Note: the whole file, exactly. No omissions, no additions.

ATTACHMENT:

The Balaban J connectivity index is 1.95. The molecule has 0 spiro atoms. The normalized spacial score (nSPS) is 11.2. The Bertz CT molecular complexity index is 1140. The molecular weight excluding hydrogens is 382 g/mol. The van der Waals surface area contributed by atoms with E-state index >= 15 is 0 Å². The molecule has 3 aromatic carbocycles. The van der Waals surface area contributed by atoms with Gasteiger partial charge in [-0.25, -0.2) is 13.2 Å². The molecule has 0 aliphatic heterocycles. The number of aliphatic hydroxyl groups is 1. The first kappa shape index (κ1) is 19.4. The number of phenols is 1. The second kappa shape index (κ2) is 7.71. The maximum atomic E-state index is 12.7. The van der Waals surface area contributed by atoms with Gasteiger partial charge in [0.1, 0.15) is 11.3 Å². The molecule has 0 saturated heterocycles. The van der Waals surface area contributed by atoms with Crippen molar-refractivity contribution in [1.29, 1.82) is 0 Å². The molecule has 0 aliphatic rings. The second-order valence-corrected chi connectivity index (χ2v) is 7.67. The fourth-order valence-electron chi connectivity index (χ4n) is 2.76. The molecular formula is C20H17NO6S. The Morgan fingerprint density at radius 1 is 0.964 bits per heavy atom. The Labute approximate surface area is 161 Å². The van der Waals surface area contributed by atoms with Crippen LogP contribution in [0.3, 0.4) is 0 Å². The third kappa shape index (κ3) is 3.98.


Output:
The Balaban J connectivity index is 1.95. The molecule has 0 spiro atoms. The normalized spacial score (nSPS) is 11.2. The Bertz CT molecular complexity index is 1140. The molecular weight excluding hydrogens is 382 g/mol. The van der Waals surface area contributed by atoms with E-state index >= 15 is 0 Å². The molecule has 3 aromatic carbocycles. The van der Waals surface area contributed by atoms with Gasteiger partial charge in [-0.25, -0.2) is 13.2 Å². The molecule has 0 aliphatic heterocycles. The number of aliphatic hydroxyl groups is 1. The first kappa shape index (κ1) is 19.4. The number of phenols is 1. The second kappa shape index (κ2) is 7.71. The maximum atomic E-state index is 12.7. The van der Waals surface area contributed by atoms with Gasteiger partial charge in [0.1, 0.15) is 11.3 Å². The molecule has 0 saturated heterocycles. The van der Waals surface area contributed by atoms with Crippen molar-refractivity contribution in [1.29, 1.82) is 0 Å². The molecule has 0 aliphatic rings. The second-order valence-corrected chi connectivity index (χ2v) is 7.67. The fourth-order valence-electron chi connectivity index (χ4n) is 2.76. The molecular formula is C20H17NO6S. The Morgan fingerprint density at radius 1 is 0.964 bits per heavy atom. The Labute approximate surface area is 161 Å². The van der Waals surface area contributed by atoms with Crippen LogP contribution in [0.3, 0.4) is 0 Å². The third kappa shape index (κ3) is 3.98.